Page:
Delgado caps walk-off win vs. Cubs

Delgado caps walk-off win vs. Cubs

NEW YORK -- The ball left the bat of Carlos Delgado and bounced beyond the reach of Cubs second baseman Ryan Theriot and beyond the stretch of the Mets' imagination. The final moments of the season's most improbable victory were unfolding, an instant after the final fold of the Cubs dotted-line bullpen.

An upcoming series against the Yankees didn't matter at that moment; for that matter, neither did the Braves or the Phillies. The identity of the opponents -- Wednesday's, Thursday's and Friday's -- had no bearing on the Mets at 3:41 p.m. ET on May 17.

"All that mattered was that we'd won," David Wright said.

For as long as Endy Chavez needed to score from third base and Ruben Gotay to beat the too-late, too-wide throw to the plate from right fielder Matt Murton, the Mets were focused on winning. They were a 25-man Cyclops, unaware of everything other than was happening before their very eye.

And when Gotay's run turned the Mets' 40th game into walk-off wonder, they became as giddy as the school kids who had filled Shea's upper tiers on Thursday. "How cool was that? How cool was that?" Gotay would say.

To them, quite.

The Mets' five-run rally in the ninth inning and 6-5 victory it produced were October cool. Elvis cool. No other-side-of-the-pillow cool could compare. The grand ninth-inning comeback was the kind baseball event that has staying power, influence beyond itself. It probably won't matter on Friday night when the Yankees are in the other dugout or next week when the Mets' season returns to Atlanta. But it will be with the Mets into the summer and perhaps beyond, and it may fuel them.

"That's how it works," Shawn Green said, "Once you do it, you think you can do it again. There'll be another time this season when we'll be down late, and this [game] will come up. As unlikely as it was, we'll know it can be done."

How often can it happen? The last time the Mets won in the ninth inning after trailing by at least four in the inning was in May 1999 against the Phillies. Not that they hadn't had opportunities in the interim.

"It's unbelievable when you think about it," Carlos Beltran said. "But when it's happening, you believe it."

The eight-batter rally staggered the Cubs, who lost three of four games in their Shea Stadium series, two in the Mets' final at-bat. Delgado ended each, the first with a bases-loaded walk on Monday, this one with a bases-loaded single against left-handed reliever Scott Eyre that Theriot couldn't reach.

Delgado had been booed after grounding into a double play with runners on first and third in the fifth after the Mets had scored against starter Angel Guzman, and again in the eighth when he struck out to lower his batting average to .211. By the time he batted against Eyre, the only sounds were the squeals of anticipation from the remnants of a gathering of 42,667 high-pitched school kids.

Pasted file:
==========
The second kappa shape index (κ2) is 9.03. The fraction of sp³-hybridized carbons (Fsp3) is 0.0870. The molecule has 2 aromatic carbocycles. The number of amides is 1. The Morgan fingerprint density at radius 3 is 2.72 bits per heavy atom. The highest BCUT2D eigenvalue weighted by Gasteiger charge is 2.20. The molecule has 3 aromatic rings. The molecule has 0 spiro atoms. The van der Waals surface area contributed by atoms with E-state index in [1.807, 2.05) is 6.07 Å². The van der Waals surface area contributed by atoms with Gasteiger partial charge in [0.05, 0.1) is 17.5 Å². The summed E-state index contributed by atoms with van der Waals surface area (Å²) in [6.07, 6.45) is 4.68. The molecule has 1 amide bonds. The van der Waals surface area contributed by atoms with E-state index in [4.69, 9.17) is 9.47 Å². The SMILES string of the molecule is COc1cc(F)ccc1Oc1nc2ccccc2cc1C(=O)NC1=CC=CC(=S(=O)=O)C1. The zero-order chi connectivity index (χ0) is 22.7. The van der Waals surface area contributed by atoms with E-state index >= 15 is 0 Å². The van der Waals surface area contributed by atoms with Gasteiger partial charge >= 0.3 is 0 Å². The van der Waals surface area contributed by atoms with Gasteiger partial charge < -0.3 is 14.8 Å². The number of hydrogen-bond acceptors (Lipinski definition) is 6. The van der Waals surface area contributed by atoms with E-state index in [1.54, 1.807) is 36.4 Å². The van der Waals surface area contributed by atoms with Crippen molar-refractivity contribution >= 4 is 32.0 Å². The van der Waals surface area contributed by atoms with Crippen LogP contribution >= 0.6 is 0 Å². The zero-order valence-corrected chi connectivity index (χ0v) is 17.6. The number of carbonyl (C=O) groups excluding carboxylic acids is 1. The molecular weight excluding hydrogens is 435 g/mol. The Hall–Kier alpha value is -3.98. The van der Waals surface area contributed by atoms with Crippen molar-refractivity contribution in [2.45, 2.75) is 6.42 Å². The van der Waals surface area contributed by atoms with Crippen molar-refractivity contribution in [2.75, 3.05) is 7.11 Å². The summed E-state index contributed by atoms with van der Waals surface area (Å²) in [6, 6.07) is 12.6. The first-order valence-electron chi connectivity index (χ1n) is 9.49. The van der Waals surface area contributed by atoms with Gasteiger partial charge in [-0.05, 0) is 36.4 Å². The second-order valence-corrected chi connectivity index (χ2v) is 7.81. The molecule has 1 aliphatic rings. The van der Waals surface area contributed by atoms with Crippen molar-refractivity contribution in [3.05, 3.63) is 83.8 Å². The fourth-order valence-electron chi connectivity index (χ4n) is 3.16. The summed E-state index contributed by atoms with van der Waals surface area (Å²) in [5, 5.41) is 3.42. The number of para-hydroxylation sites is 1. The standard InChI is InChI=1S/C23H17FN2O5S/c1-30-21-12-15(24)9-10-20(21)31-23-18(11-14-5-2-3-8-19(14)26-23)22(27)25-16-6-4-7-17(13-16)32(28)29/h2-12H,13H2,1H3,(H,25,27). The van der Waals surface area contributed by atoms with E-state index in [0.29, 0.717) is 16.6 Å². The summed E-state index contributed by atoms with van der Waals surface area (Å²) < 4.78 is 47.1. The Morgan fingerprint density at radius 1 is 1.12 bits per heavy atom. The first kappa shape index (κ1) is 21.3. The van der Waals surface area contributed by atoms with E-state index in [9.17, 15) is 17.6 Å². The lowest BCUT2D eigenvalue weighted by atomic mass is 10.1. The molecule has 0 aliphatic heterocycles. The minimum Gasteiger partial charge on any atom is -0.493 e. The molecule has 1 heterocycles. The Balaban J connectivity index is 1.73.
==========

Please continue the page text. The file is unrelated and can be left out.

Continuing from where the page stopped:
They had set the stage for him in this way: David Newhan singled to center before closer Ryan Dempster retired Ramon Castro. Carlos Gomez moved Newhan to third with a single to center. After Gomez advanced to second base on defensive indifference, pinch-hitter Beltran walked to load the bases and bring Cubs manager Lou Piniella to the mound to scold his pitcher.

A walk to Endy Chavez scored one run, Gotay's single to left scored another.

"I thought I'd get pinch-hit for," Gotay said. "But when I didn't hear anything from Willie [Randolph], I just kept walking [to the plate]."

Randolph did have options. He had used a lineup of reserves in the 1:10 p.m. ET game that followed the rain-delayed Wednesday night game that ended at 12:53 a.m. Green and Delgado were the only regulars starting.

"We've got the best bench in the big leagues," Green said before the game.

"I was right," he said afterward. "It worked out."

Eyre replaced Dempster and threw three pitches. Wright singled on the first pitch of his first pinch-hitting appearance in the big leagues, scoring Beltran. Delgado, batting .311 against left-handed pitching, hit the third.

"I was ready," he said. "Bases loaded, one out, and they were trying to throw strikes."

Given the day-game-after-a-night-game order and flawed pitching of understudy starter Jason Vargas, the Mets appeared destined to lose. They had reached down into the rotation of their Triple-A affiliate for the third time in 17 games. And for the second time, the results fell short of what the club had anticipated.

Vargas, summoned from the New Orleans Zephyrs, gave the Mets seven innings, but in the process, he surrendered two two-run home runs. Making his Mets debut and his 19th big-league start, Vargas allowed home runs to Angel Pagan and Aramis Ramirez in the sixth inning, offsetting his other work which more than sufficed. The Mets, hardly productive in five innings against Guzman, trailed, 5-1.

Their deficit remained at four runs when Ambiorix Burgos pitched two perfect innings.

"He kept us in position," Randolph said.

Burgos' rewards were his first National League victory and a place in the celebration that followed.

"It feels pretty good right now," Gotay said. "I've seen games like this on TV, but now I've played in one. And it feels pretty good."

Marty Noble is a reporter for This story was not subject to the approval of Major League Baseball or its clubs.